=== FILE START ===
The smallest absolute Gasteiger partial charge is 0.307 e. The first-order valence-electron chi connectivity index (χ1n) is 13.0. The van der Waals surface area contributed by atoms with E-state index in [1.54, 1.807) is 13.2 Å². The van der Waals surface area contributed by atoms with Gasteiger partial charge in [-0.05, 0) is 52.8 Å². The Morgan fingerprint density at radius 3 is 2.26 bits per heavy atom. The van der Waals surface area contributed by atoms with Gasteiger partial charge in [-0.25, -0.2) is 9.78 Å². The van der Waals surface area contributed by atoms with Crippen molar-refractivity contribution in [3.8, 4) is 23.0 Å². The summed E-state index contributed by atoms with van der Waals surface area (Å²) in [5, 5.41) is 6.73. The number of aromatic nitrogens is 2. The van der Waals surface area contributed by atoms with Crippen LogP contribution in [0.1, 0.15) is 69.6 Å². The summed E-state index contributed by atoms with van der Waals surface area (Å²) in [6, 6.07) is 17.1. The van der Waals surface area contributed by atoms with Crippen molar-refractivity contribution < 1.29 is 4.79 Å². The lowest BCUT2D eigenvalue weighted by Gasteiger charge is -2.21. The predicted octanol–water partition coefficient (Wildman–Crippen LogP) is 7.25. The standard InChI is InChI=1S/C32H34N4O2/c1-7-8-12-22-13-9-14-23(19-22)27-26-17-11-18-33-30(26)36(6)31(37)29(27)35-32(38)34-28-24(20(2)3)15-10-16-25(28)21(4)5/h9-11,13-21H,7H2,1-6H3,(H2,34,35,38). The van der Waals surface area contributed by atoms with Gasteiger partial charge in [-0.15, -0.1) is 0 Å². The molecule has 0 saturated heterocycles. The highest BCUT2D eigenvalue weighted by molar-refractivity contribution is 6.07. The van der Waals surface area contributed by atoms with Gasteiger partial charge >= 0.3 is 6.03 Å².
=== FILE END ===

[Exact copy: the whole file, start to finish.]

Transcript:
The smallest absolute Gasteiger partial charge is 0.307 e. The first-order valence-electron chi connectivity index (χ1n) is 13.0. The van der Waals surface area contributed by atoms with E-state index in [1.54, 1.807) is 13.2 Å². The van der Waals surface area contributed by atoms with Gasteiger partial charge in [-0.05, 0) is 52.8 Å². The Morgan fingerprint density at radius 3 is 2.26 bits per heavy atom. The van der Waals surface area contributed by atoms with Gasteiger partial charge in [-0.25, -0.2) is 9.78 Å². The van der Waals surface area contributed by atoms with Crippen molar-refractivity contribution in [3.8, 4) is 23.0 Å². The summed E-state index contributed by atoms with van der Waals surface area (Å²) in [5, 5.41) is 6.73. The number of aromatic nitrogens is 2. The van der Waals surface area contributed by atoms with Crippen LogP contribution in [0.1, 0.15) is 69.6 Å². The summed E-state index contributed by atoms with van der Waals surface area (Å²) in [6, 6.07) is 17.1. The van der Waals surface area contributed by atoms with Crippen molar-refractivity contribution < 1.29 is 4.79 Å². The lowest BCUT2D eigenvalue weighted by Gasteiger charge is -2.21. The predicted octanol–water partition coefficient (Wildman–Crippen LogP) is 7.25. The standard InChI is InChI=1S/C32H34N4O2/c1-7-8-12-22-13-9-14-23(19-22)27-26-17-11-18-33-30(26)36(6)31(37)29(27)35-32(38)34-28-24(20(2)3)15-10-16-25(28)21(4)5/h9-11,13-21H,7H2,1-6H3,(H2,34,35,38). The van der Waals surface area contributed by atoms with Gasteiger partial charge in [-0.15, -0.1) is 0 Å². The molecule has 0 saturated heterocycles. The highest BCUT2D eigenvalue weighted by molar-refractivity contribution is 6.07. The van der Waals surface area contributed by atoms with Gasteiger partial charge >= 0.3 is 6.03 Å².